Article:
But to prefer trains on this principle does not make sense: road-based buses can be given their own right of way, protected from other traffic.
They can be as fast or faster than commuter based rail - as demonstrated by the implementation of Bus Rapid Transit systems around the world of which the TransMilenio in Bogota is an excellent example.
A second argument is that the rail can carry more passengers than buses. This is not true.
In an urban context, light rail on its own right of way can have a service capacity of between 5,000 and just over 20,000 passengers per hour in one direction.
Brisbane’s South East Busway carries 15,000 passengers per hour, Bogata’s TransMelenio’s Bus Rapid Transit carries 45,000 passengers per hour.
No-one talks about how much cheaper road-based systems are. US evidence points to infrastructure cost for dedicated buses being approximately one third of light rail costs.
This means that for a fixed amount of money, you can have three times as much bus dedicated road space as rail. For many cities this could lead to transformational change. And in terms of running costs, rail might be cheaper in some cases but it is important to compare like with like.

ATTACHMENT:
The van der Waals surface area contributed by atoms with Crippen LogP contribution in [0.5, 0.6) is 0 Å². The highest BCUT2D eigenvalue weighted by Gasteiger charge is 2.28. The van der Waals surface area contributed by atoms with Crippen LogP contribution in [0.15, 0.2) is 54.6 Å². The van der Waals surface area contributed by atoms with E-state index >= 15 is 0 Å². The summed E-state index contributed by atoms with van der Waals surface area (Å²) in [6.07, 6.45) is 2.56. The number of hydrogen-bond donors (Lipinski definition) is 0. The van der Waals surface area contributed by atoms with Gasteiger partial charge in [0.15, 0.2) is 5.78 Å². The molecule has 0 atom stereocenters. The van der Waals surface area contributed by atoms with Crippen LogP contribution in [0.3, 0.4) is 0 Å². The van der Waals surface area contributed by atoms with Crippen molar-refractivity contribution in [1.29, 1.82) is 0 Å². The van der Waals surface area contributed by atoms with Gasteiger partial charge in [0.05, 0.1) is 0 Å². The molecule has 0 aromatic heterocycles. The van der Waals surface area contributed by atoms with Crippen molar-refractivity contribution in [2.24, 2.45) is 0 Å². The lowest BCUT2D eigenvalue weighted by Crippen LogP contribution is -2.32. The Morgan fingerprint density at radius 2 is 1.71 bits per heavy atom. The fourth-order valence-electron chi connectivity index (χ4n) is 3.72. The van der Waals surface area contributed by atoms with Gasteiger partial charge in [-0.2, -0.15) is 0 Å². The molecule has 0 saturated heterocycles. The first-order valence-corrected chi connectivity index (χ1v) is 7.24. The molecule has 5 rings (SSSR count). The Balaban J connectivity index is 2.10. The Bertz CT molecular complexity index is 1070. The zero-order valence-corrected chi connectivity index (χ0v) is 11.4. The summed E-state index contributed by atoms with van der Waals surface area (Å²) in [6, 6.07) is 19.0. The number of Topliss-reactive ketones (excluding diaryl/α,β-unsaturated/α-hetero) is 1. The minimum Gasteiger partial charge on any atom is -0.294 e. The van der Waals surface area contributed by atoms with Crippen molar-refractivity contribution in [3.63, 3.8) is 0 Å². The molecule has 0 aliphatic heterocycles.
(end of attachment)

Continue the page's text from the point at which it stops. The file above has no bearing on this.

As for emission costs, it all depends on the type of propulsion in use. Electric rail vehicles are cleaner than diesel buses but not significantly cleaner than electric buses. And no electric propulsion is clean if the electricity production is ‘dirty’.
Rail is often seen as being more permanent and leading to economic development benefits.
If permanence is what increases land value and provides greater economic development, then fixed infrastructure road-based bus systems, such as BRT, can provide this too (and the academic literature is beginning to show this is true).
So when might rail be sensible over a bus based system? If the existing network is wholly rail then building new connections to this system might be justified, rather than starting with a new technology for a link. But this is rare.
Most of the arguments in favour of rail stem from cultural differences.
Passengers often perceive buses are for poorer people and this influences how the community feels about buses. More time and money spent solving the cultural differences would be an effective way of ensuring that our public transport systems are improved with value for money enhancements and not by rail links imagined to be what the customer wants.
All this might come over as a lobby for the bus. It is not. It is a plea to consider carefully what the problem is and the most appropriate, cost effective solution.
There is little point to building a new rail link unless it significantly adds to travel opportunities or satisfies the travelling needs of passengers now or in the future.
Corinne Mulley does not work for, consult to, own shares in or receive funding from any company or organisation that would benefit from this article, and has no relevant affiliations.